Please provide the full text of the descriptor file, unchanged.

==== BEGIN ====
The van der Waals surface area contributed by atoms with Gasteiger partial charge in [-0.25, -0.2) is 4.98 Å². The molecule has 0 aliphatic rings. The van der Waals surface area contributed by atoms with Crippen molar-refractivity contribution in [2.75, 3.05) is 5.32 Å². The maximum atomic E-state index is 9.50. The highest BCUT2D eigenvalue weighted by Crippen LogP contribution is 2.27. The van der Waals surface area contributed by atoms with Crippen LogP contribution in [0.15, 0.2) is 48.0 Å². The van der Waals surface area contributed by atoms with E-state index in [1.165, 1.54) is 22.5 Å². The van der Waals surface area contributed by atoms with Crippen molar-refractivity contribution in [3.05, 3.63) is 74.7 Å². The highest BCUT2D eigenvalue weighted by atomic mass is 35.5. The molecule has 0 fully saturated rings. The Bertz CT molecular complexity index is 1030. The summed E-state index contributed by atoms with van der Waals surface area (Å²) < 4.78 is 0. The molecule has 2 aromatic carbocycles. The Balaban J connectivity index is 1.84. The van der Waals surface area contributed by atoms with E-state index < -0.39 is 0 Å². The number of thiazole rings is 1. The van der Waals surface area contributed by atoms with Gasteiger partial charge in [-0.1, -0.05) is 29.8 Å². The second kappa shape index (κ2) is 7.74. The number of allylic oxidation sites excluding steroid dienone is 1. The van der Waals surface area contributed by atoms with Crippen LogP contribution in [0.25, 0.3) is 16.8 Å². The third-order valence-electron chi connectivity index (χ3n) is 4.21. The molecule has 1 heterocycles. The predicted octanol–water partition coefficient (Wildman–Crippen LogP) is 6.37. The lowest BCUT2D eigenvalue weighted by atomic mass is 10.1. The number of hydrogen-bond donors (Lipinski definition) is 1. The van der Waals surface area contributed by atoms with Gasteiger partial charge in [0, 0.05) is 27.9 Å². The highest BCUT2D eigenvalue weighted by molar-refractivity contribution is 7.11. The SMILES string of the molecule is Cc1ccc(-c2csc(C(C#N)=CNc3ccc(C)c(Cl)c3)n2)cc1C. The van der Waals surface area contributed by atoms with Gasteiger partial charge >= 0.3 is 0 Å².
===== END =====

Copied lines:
The van der Waals surface area contributed by atoms with Gasteiger partial charge in [-0.25, -0.2) is 4.98 Å². The molecule has 0 aliphatic rings. The van der Waals surface area contributed by atoms with Crippen molar-refractivity contribution in [2.75, 3.05) is 5.32 Å². The maximum atomic E-state index is 9.50. The highest BCUT2D eigenvalue weighted by Crippen LogP contribution is 2.27. The van der Waals surface area contributed by atoms with Crippen LogP contribution in [0.15, 0.2) is 48.0 Å². The van der Waals surface area contributed by atoms with E-state index in [1.165, 1.54) is 22.5 Å². The van der Waals surface area contributed by atoms with Crippen molar-refractivity contribution in [3.05, 3.63) is 74.7 Å². The highest BCUT2D eigenvalue weighted by atomic mass is 35.5. The molecule has 0 fully saturated rings. The Bertz CT molecular complexity index is 1030. The summed E-state index contributed by atoms with van der Waals surface area (Å²) < 4.78 is 0. The molecule has 2 aromatic carbocycles. The Balaban J connectivity index is 1.84. The van der Waals surface area contributed by atoms with E-state index < -0.39 is 0 Å². The number of thiazole rings is 1. The van der Waals surface area contributed by atoms with Gasteiger partial charge in [-0.1, -0.05) is 29.8 Å². The second kappa shape index (κ2) is 7.74. The number of allylic oxidation sites excluding steroid dienone is 1. The van der Waals surface area contributed by atoms with Crippen LogP contribution in [0.25, 0.3) is 16.8 Å². The third-order valence-electron chi connectivity index (χ3n) is 4.21. The molecule has 1 heterocycles. The predicted octanol–water partition coefficient (Wildman–Crippen LogP) is 6.37. The lowest BCUT2D eigenvalue weighted by atomic mass is 10.1. The number of hydrogen-bond donors (Lipinski definition) is 1. The van der Waals surface area contributed by atoms with Gasteiger partial charge in [0, 0.05) is 27.9 Å². The highest BCUT2D eigenvalue weighted by molar-refractivity contribution is 7.11. The SMILES string of the molecule is Cc1ccc(-c2csc(C(C#N)=CNc3ccc(C)c(Cl)c3)n2)cc1C. The van der Waals surface area contributed by atoms with Gasteiger partial charge >= 0.3 is 0 Å².